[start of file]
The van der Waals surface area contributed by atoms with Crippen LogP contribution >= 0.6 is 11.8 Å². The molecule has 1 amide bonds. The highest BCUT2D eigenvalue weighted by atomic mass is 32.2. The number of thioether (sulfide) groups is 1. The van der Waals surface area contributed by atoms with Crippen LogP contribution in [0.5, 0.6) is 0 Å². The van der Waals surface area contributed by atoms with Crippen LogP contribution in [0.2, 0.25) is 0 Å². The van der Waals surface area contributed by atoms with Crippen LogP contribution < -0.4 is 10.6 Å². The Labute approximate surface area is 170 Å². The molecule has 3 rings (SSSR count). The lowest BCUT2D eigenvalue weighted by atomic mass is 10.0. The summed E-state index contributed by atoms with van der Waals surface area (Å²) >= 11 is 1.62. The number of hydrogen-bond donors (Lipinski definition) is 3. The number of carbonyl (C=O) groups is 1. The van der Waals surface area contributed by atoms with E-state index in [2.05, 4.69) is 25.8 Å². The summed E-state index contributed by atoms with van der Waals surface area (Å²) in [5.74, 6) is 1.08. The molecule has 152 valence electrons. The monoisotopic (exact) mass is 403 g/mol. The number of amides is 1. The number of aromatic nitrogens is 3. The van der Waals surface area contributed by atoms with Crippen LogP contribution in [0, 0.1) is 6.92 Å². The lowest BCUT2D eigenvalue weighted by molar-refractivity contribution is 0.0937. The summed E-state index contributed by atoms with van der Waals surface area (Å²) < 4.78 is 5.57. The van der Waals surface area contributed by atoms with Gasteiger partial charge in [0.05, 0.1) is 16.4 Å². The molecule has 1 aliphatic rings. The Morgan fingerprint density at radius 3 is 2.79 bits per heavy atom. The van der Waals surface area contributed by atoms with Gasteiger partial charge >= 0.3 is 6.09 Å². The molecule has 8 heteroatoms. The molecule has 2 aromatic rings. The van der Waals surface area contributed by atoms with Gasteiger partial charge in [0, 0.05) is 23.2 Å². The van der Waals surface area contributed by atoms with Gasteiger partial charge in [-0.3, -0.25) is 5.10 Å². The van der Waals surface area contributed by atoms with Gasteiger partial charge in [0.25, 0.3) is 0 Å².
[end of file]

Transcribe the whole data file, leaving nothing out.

The van der Waals surface area contributed by atoms with Crippen LogP contribution >= 0.6 is 11.8 Å². The molecule has 1 amide bonds. The highest BCUT2D eigenvalue weighted by atomic mass is 32.2. The number of thioether (sulfide) groups is 1. The van der Waals surface area contributed by atoms with Crippen LogP contribution in [0.5, 0.6) is 0 Å². The van der Waals surface area contributed by atoms with Crippen LogP contribution in [0.2, 0.25) is 0 Å². The van der Waals surface area contributed by atoms with Crippen LogP contribution < -0.4 is 10.6 Å². The Labute approximate surface area is 170 Å². The molecule has 3 rings (SSSR count). The lowest BCUT2D eigenvalue weighted by atomic mass is 10.0. The summed E-state index contributed by atoms with van der Waals surface area (Å²) >= 11 is 1.62. The number of hydrogen-bond donors (Lipinski definition) is 3. The number of carbonyl (C=O) groups is 1. The van der Waals surface area contributed by atoms with E-state index in [2.05, 4.69) is 25.8 Å². The summed E-state index contributed by atoms with van der Waals surface area (Å²) in [5.74, 6) is 1.08. The molecule has 152 valence electrons. The monoisotopic (exact) mass is 403 g/mol. The number of amides is 1. The number of aromatic nitrogens is 3. The van der Waals surface area contributed by atoms with Crippen LogP contribution in [0, 0.1) is 6.92 Å². The lowest BCUT2D eigenvalue weighted by molar-refractivity contribution is 0.0937. The summed E-state index contributed by atoms with van der Waals surface area (Å²) < 4.78 is 5.57. The van der Waals surface area contributed by atoms with Gasteiger partial charge in [0.05, 0.1) is 16.4 Å². The molecule has 1 aliphatic rings. The Morgan fingerprint density at radius 3 is 2.79 bits per heavy atom. The van der Waals surface area contributed by atoms with Gasteiger partial charge >= 0.3 is 6.09 Å². The molecule has 8 heteroatoms. The molecule has 2 aromatic rings. The van der Waals surface area contributed by atoms with Gasteiger partial charge in [0, 0.05) is 23.2 Å². The van der Waals surface area contributed by atoms with Gasteiger partial charge in [-0.3, -0.25) is 5.10 Å². The van der Waals surface area contributed by atoms with Gasteiger partial charge in [0.25, 0.3) is 0 Å².